I’ve found myself having this problem over and over: distraction.
Aside from the offline ones, I’ll focus on the online ones for now.
It just amazes me sometimes how late it already got and how little progress I made in my to-do list. It’s not just amazing, but sad, and costly. And I yet have all those things pending! So I’d also say: frustrating.
Where did that time go? Well, most I don’t know, somehow it just vanished. Many times I’m fully aware, and it usually boils down to distracting things I have at my fingertips, almost in front of my eyes, most of the time.
Things like Facebook, Gmail, YouTube, StumbleUpon, Digg, Instructables (those last two not so much lately), etc. Facebook is a big one, since it doesn’t just show you the contact’s activities, but also all those pages one “likes” and keep posting new, interesting, damned articles.
Well, I kinda fixed the Facebook thing and Gmail lately, a bit.
Gmail I’m not opening every single email anymore now, and I’m not labeling everything, either, creating filters or organizing the arriving messages anymore. I just:
- Quickly glance the inbox’ top.
- Delete all the uninteresting or irrelevant ones immediately.
- Delete Facebook notifications (I’ll be shown those over there when I visit, anyway).
- Open the important ones and reply if necessary.
- Ignore the rest, leaving it unread in the inbox.
It’s worked OK so far, have been checking email much faster now. Yet, I go back to that inbox all too often, so now I decided to not keep that tab open all the time and, instead, visit it in two or three times a day only. Now I just have to do it.
Facebook has been a bit more challenging, it still takes too much time. Some days I just opt for not even going to the Newsfeed. I still go to the Internet Marketing Super Friends group daily, usually straight from the bookmark.
Despite the lack of visits, I still find myself wanting to see every single item in the News Feed sorted by Most Recent when I do spend time there. The last couple times I did make it faster browsing similar to Gmail.
- Ignore most new connections of friends with others I don’t recognize immediately from the picture or name.
- If I recognize someone, I may request to connect myself, but that rarely happens now.
- I try to just browser the feed fast and if I see anything interesting, open it in a new tab (the post time is the permalink to the post).
- Get as fast as possible to the point where I left last time.
- Go to the tabs I opened, read and close them one by one. Whatever I’ll do with them, I try to do quick: comment, share, bookmark; and if I don’t see an immediate use, I’m trying to close even without fully reading.
- Important not to leave them for later cause they tend to stay there for days.
Another thing that helps browse the News Feed faster is to have every contact and page organized in a few focused lists that you can then filter your News Feed by for a quick, on-topic browsing. I find that the most time consuming ones are the pages with too many interesting articles almost daily. But browsing by topic actually makes it faster than jumping from one thing to the next randomly. I have to add that the list filters don’t work very well and sometimes mixes updates from seemingly random contacts not in the list.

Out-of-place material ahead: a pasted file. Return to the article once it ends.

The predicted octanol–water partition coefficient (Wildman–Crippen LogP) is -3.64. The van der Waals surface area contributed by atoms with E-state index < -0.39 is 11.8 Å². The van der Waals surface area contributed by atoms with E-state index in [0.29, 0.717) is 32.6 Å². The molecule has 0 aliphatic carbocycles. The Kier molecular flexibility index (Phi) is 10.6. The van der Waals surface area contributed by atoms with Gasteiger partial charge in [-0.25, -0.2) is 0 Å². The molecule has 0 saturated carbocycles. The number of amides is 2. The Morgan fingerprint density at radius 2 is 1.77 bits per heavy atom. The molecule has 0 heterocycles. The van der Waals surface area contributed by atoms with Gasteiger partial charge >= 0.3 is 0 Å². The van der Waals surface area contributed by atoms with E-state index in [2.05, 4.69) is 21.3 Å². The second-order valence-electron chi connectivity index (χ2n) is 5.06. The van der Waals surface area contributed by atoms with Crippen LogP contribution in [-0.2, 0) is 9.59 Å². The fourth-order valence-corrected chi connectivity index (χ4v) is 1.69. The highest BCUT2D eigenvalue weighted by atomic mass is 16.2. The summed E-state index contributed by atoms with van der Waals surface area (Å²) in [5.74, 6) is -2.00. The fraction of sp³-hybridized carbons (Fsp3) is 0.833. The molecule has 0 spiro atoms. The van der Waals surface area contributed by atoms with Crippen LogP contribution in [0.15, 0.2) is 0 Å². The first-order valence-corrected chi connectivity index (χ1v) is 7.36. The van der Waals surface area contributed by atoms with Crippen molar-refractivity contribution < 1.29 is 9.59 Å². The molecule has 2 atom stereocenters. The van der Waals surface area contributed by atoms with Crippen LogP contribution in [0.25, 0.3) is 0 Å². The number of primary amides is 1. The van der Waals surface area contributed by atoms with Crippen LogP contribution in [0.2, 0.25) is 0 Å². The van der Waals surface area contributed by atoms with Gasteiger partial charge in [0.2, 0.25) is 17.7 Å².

And yet another thing that’s great to remove stuff from the News Feed is to hide the application notifications, e.g. FarmVille, Mafia Wars, Horoscopes, etc., caused by friends that use them. Hover over the top-right corner of the notification and you’ll see a “hide” button appear. Click it and you’ll be presented with three options: click the middle one to hide that app in the feed. Voila! Do this with every app you see show up there, that you don’t care about, and you’ll cut down the browsing time considerably.
I’ve just installed RescueTime to log what I do and see if I finally notice where the rest of the hours went. Even if they are spent on things that I’m aware of, I’m sure that I’ll be able to optimize best if I know where it’ll pay off most.
A while ago I read a nice article by Paul Graham on distractions. His solution is very nice, but I’m afraid that I don’t have a second computer to do it myself, but I try to come close with what I have.
What I’m going to try starting today is to keep my browser open for work only (during work time) and close it when not in use. I find that having it minimized just begs to bring it to the front too often, usually with an array of open tabs that are way too distracting. Most of my work is web related, so I can’t just not use the browser, but I can keep only the production pages open. And close everything else. Close the browser when not in use.
Another big one is chats. I used to have Trillian open all the time, with all the MSN, AOL, Yahoo! and ICQ chats online. I don’t have that many contacts, but those I have are very nice to chat with usually. That made them worse! Chats started dwindling with the years, but the best was to simple not start the chats at all. Went to edit the Windows startup programs and got the chat ones out.
Well, let’s see how these changes I just made today do make a difference in how much I get done a day.
Post a comment on how this helps you or what you can suggest me to do to improve what I’m doing!
Edited to add the procedure to hide Facebook apps notifications from the News Feed. I just taught my wife how to do it and realized I missed including it here.